|| One of the more important
features of reservoirs that may impose constraints on the local
wildlife is the variation in water levels that may occur. For
some breeding birds this has been overcome by the use of floating
platforms. Prior to the introduction of rafts no common terns
had successfully bred at Alton.
|We now consistently manage to ring around 50 young each year.In
addition other bird species such as oyster catchers, coot and
geese have also taken advantages of these safe and consistent
breeding areas.Each raft is 10 feet square and is covered with
shingle and a few larger stones for protection. Additional shelter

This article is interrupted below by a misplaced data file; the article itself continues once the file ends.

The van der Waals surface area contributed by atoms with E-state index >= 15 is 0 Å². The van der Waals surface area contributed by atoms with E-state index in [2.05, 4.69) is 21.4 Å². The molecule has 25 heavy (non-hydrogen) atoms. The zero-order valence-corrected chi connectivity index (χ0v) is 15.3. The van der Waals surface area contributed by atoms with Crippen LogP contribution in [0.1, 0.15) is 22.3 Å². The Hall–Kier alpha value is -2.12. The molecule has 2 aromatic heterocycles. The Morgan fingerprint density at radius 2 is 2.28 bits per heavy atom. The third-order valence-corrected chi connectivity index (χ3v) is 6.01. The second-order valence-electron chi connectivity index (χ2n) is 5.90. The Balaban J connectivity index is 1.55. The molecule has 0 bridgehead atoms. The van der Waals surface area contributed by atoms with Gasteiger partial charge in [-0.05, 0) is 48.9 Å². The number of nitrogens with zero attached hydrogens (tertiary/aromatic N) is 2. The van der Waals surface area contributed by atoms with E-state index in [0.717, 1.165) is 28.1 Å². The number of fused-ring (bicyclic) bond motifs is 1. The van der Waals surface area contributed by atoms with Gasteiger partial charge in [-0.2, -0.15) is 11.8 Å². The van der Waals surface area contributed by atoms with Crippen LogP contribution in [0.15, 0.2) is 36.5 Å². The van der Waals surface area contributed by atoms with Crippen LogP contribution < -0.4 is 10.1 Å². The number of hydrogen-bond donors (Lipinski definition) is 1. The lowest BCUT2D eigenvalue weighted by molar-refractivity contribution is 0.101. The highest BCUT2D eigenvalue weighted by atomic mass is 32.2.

is provided by timber shelves placed in the corners. A low fence
is put around the raft to reduce the ability of other, more
aggressive species such as geese, to push out the terns.
||It is also
important to provide secure anchorage and, to this effect, we
have found that a single point attachment to a concrete weight
by means of a polypropylene rope and short length of chain is
more than adequate.Interestingly we have found that during the
early part of the season the terns venture to the local Stour
and Orwell estuaries to obtain the majority of the food with
flounders forming a large part of their diet. It is not until
late summer that the fry in the reservoir are big enough to
constitute a worthwhile meal!